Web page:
James Branch Cabell

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C <h1>James Branch Cabell</h1><blockquote><p><b>The American essayist and writer of romantic fiction James Branch Cabell (1879-1958) played an important part in the battle against sexual taboos in American literature during the 1920s.</b> </p></blockquote><p>James Branch Cabell was born in Richmond, Va., into an aristocratic "Old Dominion" family. He graduated from William and Mary College in 1898, having taught French and Greek there. His first book, <i>The Eagle's Shadow</i> (1904), was a romance attacking contemporary materialism. However, he achieved greater success with <i>The Line of Love</i> (1905), <i>Gallantry</i> (1907), and <i>Chivalry</i> (1909), romantic tales of disillusionment set in the past. Both Mark Twain and Theodore Roosevelt praised the first of this series.</p><p>Cabell's most productive and popular period came in the 1920s with the continuation of his "Biography of the Life of Manuel." This saga chronicled the career of the pivotal character, Don Manuel, and the history of seven generations of his descendants. <i>The Soul of Melicent</i> (1913), revised as <i>Domnei</i> in 1920, was part of the saga, followed by <i>Jurgen</i> (1919), <i>Figures of Earth</i> (1921), <i>The High Place</i> (1923), <i>The Silver Stallion</i> (1926), <i>Something about Eve</i> (1927), <i>The White Robe</i> (1928), and <i>The Way of Ecben</i> (1929).</p><p>Cabell's best-known and most typical work was <i>Jurgen,</i> the story of a middle-aged pawnbroker wandering through a mythical realm known as Poictesme. When his youth is miraculously restored, Jurgen travels through other imaginary lands searching for "justice." In depicting these countries and the hero's adventures in them, Cabell satirized many contemporary beliefs and attitudes. As he recounted Jurgen's love affairs, he used Freudian symbols to make fun of sexual mores.</p><p>The guardians of American morality were outraged and acted to suppress the book. A hotly contested and widely publicized trial followed; sales of the book soared. Cabell became famous and his novel went through many editions. The publicity also increased the sales of his other books. Cabell fought hard to free literature from rigid values imposed by puritanical society, and for his forthrightness he was much admired. By 1932, however, Cabell's fame had waned, and his later books were not successful.</p><p>In his volumes of criticism, such as <i>Beyond Life</i> (1919), Cabell expounded the theory that fiction should allegorically interpret a dream life superior to sordid and meaningless actuality, thereby enlarging mankind's visions.</p><h2>Further Reading</h2><p>An 18-volume edition of <i>The Works of James Branch Cabell</i> (1927-1930) was published, but no collected edition has added books published after 1930. Isadore Rosenbaum Brussel, <i>A Bibliography of the Writings of James Branch Cabell</i> (1932) is also incomplete. A biographical and critical study which lists later books and perceptively surveys Cabell's career is Joe Lee Davis, <i>James Branch Cabell</i> (1962). Also illuminating are Arvin R. Wells, <i>Jesting Moses: A Study of Cabellian Comedy</i> (1962), and Desmond Tarrant, <i>James Branch Cabell: The Dream and the Reality</i> (1967).</p><h2>Additional Sources</h2><p>MacDonald, Edgar E., <i>James Branch Cabell and Richmond-in-Virginia,</i> Jackson: University Press of Mississippi, 1993. □</p>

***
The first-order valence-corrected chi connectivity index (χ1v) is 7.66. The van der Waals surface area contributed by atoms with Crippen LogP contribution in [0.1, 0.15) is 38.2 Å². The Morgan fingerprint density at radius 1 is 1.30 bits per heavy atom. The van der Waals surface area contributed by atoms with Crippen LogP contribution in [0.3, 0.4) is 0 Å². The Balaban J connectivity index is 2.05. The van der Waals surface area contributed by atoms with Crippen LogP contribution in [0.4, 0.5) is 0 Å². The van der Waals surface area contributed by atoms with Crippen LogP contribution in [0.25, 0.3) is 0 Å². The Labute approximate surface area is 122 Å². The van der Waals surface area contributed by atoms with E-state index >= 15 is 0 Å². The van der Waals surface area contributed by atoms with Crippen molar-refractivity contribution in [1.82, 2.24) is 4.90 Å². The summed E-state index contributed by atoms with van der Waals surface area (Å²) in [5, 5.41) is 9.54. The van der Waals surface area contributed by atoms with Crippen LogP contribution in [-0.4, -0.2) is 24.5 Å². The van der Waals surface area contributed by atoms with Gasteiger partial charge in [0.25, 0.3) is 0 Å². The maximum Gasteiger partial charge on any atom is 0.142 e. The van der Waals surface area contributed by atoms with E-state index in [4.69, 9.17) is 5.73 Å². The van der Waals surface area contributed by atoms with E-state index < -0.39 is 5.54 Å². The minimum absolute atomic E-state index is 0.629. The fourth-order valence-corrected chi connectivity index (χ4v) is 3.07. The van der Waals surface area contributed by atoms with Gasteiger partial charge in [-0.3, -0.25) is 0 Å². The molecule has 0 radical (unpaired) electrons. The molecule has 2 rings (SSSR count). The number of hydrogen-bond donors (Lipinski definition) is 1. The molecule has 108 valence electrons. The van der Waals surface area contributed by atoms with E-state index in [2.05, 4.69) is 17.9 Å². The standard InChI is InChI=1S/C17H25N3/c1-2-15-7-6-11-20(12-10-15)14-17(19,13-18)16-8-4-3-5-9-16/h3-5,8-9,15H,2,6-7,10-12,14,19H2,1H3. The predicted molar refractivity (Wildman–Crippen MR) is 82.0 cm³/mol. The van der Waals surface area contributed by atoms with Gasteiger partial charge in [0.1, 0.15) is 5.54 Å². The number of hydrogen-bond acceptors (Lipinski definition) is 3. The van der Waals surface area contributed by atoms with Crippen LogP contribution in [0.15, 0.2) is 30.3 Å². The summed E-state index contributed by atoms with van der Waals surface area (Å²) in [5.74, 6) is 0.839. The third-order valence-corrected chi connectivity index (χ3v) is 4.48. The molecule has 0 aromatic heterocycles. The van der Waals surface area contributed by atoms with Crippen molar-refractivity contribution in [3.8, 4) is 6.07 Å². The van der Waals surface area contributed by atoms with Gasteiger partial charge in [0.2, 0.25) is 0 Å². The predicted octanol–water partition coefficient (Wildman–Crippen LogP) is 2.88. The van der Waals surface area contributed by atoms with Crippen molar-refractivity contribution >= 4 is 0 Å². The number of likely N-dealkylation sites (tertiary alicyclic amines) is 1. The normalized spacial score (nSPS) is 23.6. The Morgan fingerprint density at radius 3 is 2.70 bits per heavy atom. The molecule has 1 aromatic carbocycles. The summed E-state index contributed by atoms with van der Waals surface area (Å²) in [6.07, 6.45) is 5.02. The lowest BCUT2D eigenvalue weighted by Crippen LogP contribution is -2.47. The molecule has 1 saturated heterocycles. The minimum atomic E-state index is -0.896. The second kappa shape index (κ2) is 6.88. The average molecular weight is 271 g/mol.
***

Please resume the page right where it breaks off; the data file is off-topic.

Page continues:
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Branch Cabell (James Branch Cabell) (kă´bəl), 1879–1958, American novelist, b. Richmond, Va., grad. William and Mary, 1898. After various experiences as a journalist and a coal miner he began writing fiction. His early works, which are sophisticated novels deriding conventional history, include Gallantry (1907), Chivalry (1909), and The Rivet in Grandfather's Neck (1915). Many of Cabell's most popular novels are set in the imaginary medieval kingdom of Poictesme; among these are The Cream of the Jest (1917), Jurgen (1919)—Cabell's most famous work because of its attempted suppression on charges of obscenity—and The Silver Stallion (1926). Cabell's novels are usually pointedly antirealistic, and many of them can be considered moral allegories. Although he was enormously popular in the 1920s, his highly artifical prose style and subject matter lost favor with critics and public alike by the 1930s. His nonfictional writing includes Beyond Life (1919), The St. Johns (with A. J. Hanna, 1943), and Here Let Me Lie (1947).

See studies by J. L. Davis (1962), D. Tarrant (1967), H. Walpole (1920, repr. 1973), and L. D. Rubin (1959, repr. 1973).